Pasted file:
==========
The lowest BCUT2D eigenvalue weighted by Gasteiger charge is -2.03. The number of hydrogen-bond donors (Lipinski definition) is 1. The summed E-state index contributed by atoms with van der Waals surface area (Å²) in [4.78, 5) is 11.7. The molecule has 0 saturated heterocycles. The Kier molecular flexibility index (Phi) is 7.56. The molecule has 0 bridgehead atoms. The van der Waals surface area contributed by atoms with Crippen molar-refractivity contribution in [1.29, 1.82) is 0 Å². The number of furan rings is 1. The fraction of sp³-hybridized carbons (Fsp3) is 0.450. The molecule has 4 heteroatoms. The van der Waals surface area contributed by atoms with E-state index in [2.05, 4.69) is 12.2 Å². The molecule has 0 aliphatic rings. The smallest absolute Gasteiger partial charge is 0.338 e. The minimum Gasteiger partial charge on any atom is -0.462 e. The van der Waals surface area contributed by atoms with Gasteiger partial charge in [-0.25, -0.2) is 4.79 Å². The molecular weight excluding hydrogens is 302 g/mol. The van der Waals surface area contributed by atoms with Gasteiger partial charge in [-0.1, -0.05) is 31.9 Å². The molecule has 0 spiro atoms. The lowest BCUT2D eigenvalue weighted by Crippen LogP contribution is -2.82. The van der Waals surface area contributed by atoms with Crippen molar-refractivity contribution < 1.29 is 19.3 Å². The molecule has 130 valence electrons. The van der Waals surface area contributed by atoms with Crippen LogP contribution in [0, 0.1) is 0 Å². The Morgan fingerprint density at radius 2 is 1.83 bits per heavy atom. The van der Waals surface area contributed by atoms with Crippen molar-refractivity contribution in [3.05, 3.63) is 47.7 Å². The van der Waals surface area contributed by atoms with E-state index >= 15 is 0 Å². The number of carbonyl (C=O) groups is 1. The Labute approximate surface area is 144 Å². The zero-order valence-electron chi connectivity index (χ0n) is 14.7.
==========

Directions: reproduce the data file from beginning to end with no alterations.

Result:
The lowest BCUT2D eigenvalue weighted by Gasteiger charge is -2.03. The number of hydrogen-bond donors (Lipinski definition) is 1. The summed E-state index contributed by atoms with van der Waals surface area (Å²) in [4.78, 5) is 11.7. The molecule has 0 saturated heterocycles. The Kier molecular flexibility index (Phi) is 7.56. The molecule has 0 bridgehead atoms. The van der Waals surface area contributed by atoms with Crippen molar-refractivity contribution in [1.29, 1.82) is 0 Å². The number of furan rings is 1. The fraction of sp³-hybridized carbons (Fsp3) is 0.450. The molecule has 4 heteroatoms. The van der Waals surface area contributed by atoms with E-state index in [2.05, 4.69) is 12.2 Å². The molecule has 0 aliphatic rings. The smallest absolute Gasteiger partial charge is 0.338 e. The minimum Gasteiger partial charge on any atom is -0.462 e. The van der Waals surface area contributed by atoms with Gasteiger partial charge in [-0.25, -0.2) is 4.79 Å². The molecular weight excluding hydrogens is 302 g/mol. The van der Waals surface area contributed by atoms with Gasteiger partial charge in [-0.1, -0.05) is 31.9 Å². The molecule has 0 spiro atoms. The lowest BCUT2D eigenvalue weighted by Crippen LogP contribution is -2.82. The van der Waals surface area contributed by atoms with Crippen molar-refractivity contribution < 1.29 is 19.3 Å². The molecule has 130 valence electrons. The van der Waals surface area contributed by atoms with Crippen LogP contribution in [0, 0.1) is 0 Å². The Morgan fingerprint density at radius 2 is 1.83 bits per heavy atom. The van der Waals surface area contributed by atoms with Crippen molar-refractivity contribution in [3.05, 3.63) is 47.7 Å². The van der Waals surface area contributed by atoms with E-state index >= 15 is 0 Å². The number of carbonyl (C=O) groups is 1. The Labute approximate surface area is 144 Å². The zero-order valence-electron chi connectivity index (χ0n) is 14.7.